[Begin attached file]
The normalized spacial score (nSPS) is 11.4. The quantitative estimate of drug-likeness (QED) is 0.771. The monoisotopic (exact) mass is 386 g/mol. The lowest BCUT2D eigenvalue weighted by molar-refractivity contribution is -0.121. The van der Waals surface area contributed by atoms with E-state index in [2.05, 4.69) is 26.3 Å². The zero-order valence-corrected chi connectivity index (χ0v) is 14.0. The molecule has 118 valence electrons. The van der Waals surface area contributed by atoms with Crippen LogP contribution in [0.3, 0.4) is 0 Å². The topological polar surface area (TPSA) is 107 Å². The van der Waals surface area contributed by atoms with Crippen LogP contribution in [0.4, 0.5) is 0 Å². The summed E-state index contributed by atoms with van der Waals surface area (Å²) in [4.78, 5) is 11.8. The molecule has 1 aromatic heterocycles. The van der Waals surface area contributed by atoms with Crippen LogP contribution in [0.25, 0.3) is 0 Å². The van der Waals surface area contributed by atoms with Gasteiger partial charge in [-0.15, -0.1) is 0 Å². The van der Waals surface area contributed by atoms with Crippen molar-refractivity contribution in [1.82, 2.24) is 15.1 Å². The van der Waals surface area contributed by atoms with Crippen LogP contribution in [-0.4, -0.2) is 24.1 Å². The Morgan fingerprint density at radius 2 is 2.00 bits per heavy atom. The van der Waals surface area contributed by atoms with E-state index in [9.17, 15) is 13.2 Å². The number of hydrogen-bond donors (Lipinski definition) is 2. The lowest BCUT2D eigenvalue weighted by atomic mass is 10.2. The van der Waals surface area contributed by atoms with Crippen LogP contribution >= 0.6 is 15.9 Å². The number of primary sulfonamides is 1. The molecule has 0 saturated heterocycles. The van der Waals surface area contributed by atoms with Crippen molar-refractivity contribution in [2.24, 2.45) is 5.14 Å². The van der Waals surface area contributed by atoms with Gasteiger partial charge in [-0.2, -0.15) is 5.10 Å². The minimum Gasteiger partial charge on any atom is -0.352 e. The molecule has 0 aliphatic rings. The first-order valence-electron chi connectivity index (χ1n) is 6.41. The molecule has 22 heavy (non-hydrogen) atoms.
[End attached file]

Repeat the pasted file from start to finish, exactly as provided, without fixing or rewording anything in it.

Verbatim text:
The normalized spacial score (nSPS) is 11.4. The quantitative estimate of drug-likeness (QED) is 0.771. The monoisotopic (exact) mass is 386 g/mol. The lowest BCUT2D eigenvalue weighted by molar-refractivity contribution is -0.121. The van der Waals surface area contributed by atoms with E-state index in [2.05, 4.69) is 26.3 Å². The zero-order valence-corrected chi connectivity index (χ0v) is 14.0. The molecule has 118 valence electrons. The van der Waals surface area contributed by atoms with Crippen LogP contribution in [0.3, 0.4) is 0 Å². The topological polar surface area (TPSA) is 107 Å². The van der Waals surface area contributed by atoms with Crippen LogP contribution in [0.4, 0.5) is 0 Å². The summed E-state index contributed by atoms with van der Waals surface area (Å²) in [4.78, 5) is 11.8. The molecule has 1 aromatic heterocycles. The van der Waals surface area contributed by atoms with Crippen LogP contribution in [0.25, 0.3) is 0 Å². The van der Waals surface area contributed by atoms with Gasteiger partial charge in [-0.15, -0.1) is 0 Å². The van der Waals surface area contributed by atoms with Crippen molar-refractivity contribution in [1.82, 2.24) is 15.1 Å². The van der Waals surface area contributed by atoms with Crippen LogP contribution in [-0.4, -0.2) is 24.1 Å². The Morgan fingerprint density at radius 2 is 2.00 bits per heavy atom. The van der Waals surface area contributed by atoms with E-state index in [9.17, 15) is 13.2 Å². The number of hydrogen-bond donors (Lipinski definition) is 2. The lowest BCUT2D eigenvalue weighted by atomic mass is 10.2. The van der Waals surface area contributed by atoms with Crippen LogP contribution >= 0.6 is 15.9 Å². The number of primary sulfonamides is 1. The molecule has 0 saturated heterocycles. The van der Waals surface area contributed by atoms with Crippen molar-refractivity contribution in [2.24, 2.45) is 5.14 Å². The van der Waals surface area contributed by atoms with Gasteiger partial charge in [-0.2, -0.15) is 5.10 Å². The minimum Gasteiger partial charge on any atom is -0.352 e. The molecule has 0 aliphatic rings. The first-order valence-electron chi connectivity index (χ1n) is 6.41. The molecule has 22 heavy (non-hydrogen) atoms.